From time to time, all of us should take a look at ourselves and the things that we do, say and care about and re-evaluate them.
Traditions, heritage, ideas and images that mattered to us in the past are all important. They help to form who we are as people. But that doesn’t mean that these things are free from challenge or that we shouldn’t be willing to look at them with new eyes.
There’s an ongoing controversy over the Skowhegan “Indian” mascot. Native Americans find the mascot demeaning, while some members of the community want to hold onto the name arguing that it’s important to their community identity and meant to honor the tribes.
A few radio stations this year are reluctant to play the classic holiday song, “Baby, It’s Cold Outside.” The song, written in the 1940s and recorded many times over by famous musicians including Dean Martin, Garth Brooks and Amy Grant, is being reconsidered in the age of the #MeToo movement due to its lyrics.
The lyrics of the song, usually performed in a duet between a man and woman, tell the story of a fellow trying to convince his date to stay with him for the night. It’s flirtatious and from a much different time. The song hasn’t aged well.
There’s a lesser controversy about the 1964 cartoon classic, “Rudolph the Red-Nosed Reindeer.” A think piece in the online magazine HuffPost questioned whether the cartoon is still appropriate. It didn’t take long for the question to blow up as part of the annual war on Christmas in the make-believe universe created on Fox News.
The story is familiar. Rudolph is bullied and ostracized because he has a glowing red nose. The other reindeer won’t let him join in their games. There’s also a subplot about “misfit toys” that could be seen as a metaphor for people with disabilities and inclusion.
Whether the original piece was meant as a joke or not, it has launched a thousand back-and-forths, even prompting the president’s son to opine “Liberalism is a disease” in regards to the debate.
Raising tough questions about old cartoons and older songs can make easy targets for the “get off my lawn” and “get a life” attitude.
“Do you have to ruin everything?”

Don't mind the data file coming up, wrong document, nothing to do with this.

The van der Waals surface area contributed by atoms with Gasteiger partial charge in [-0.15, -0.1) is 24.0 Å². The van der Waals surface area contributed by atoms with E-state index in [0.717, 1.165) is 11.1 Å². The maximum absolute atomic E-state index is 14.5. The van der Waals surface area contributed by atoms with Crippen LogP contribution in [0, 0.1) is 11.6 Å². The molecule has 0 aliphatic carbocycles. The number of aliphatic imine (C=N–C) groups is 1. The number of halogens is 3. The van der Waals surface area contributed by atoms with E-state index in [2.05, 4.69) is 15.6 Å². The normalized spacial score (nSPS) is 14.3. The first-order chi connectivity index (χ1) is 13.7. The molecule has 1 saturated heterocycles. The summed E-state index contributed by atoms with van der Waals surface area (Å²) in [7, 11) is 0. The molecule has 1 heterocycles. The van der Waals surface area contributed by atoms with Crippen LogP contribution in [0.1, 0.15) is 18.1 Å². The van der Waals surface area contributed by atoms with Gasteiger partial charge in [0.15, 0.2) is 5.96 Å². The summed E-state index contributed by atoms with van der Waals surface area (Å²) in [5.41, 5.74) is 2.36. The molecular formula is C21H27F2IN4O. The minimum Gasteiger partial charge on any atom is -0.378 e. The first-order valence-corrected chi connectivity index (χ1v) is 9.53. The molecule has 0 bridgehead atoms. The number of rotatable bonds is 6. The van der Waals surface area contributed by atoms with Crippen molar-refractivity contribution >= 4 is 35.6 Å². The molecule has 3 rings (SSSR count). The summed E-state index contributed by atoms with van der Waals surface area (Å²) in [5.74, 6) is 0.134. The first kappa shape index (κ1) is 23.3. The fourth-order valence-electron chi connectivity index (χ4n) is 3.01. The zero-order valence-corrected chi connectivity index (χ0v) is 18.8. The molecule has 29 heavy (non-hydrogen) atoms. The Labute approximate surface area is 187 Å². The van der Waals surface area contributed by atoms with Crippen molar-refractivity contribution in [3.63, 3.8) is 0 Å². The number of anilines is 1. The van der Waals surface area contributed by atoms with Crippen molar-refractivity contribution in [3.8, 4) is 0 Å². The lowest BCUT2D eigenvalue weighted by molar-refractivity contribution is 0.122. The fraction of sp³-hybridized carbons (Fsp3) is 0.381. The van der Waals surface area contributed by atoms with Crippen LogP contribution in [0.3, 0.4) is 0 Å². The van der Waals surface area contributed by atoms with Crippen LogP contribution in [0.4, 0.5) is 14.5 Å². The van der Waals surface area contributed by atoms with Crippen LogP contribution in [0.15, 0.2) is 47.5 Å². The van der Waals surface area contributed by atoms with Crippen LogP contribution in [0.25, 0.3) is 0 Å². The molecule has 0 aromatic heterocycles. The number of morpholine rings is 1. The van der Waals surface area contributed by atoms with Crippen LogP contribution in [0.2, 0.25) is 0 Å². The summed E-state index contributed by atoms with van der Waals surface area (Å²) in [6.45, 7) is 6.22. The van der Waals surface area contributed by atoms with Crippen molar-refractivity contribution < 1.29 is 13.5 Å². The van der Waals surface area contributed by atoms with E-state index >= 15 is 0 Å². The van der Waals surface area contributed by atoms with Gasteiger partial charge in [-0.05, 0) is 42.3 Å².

But why are we, as a society, so reluctant to take a new look at old ideas and cultural icons?
Perhaps there was no ill intent with the adoption of the Skowhegan Indian mascot. But in the modern context, the mascot is a hurtful, derogatory anachronism that should be retired.
When the tribes tell us that it’s not an honor, but an insult, we should listen.
Changing the mascot doesn’t take away from the community of Skowhegan or the pride members of the community feel.
As Gov.-elect Janet Mills wrote to the community last week: “The source of pride for a community is its people. While you weigh changing a symbol, I hope you will remember changing your mascot does not change you as a people.”
I know this is a tough debate for many, but changing the mascot recognizes that we can do better and that we should do better. It’s no slight on the people who have come before us to reconsider our choices.
Maybe you disagree that “Baby, It’s Cold Outside” is problematic. Each of us is free to make our own music choices. But just as some radio stations don’t play songs with violent, sexual or hurtful lyrics, they are also free to reconsider even the classics. We should be able to have a conversation about whether the song is just out-of-date flirtation or, in fact, demonstrates inappropriate sexual pressure and manipulation.
And “Rudolph?” Let’s be honest. Bullying. Misfit toys. Exclusion because of physical differences. Cruelty. Anti-dentistry. Not really the message we should be sending, right?
That said, we watched “Rudolph” at my house this year (all except my 15-year-old daughter – her objection had nothing to do with the cartoon and everything to do with spending time with mom, dad and her little brother). We’ve watched it for as long as I can remember. Maybe it’s time to let it go.
It’s OK for us to look at things we like – loved and cared about – and decide it’s time for a change, particularly if our custom is hurting someone else. That’s not giving up or giving in. Instead, it’s part of humankind’s greatest strength, the ability to learn, adapt and change.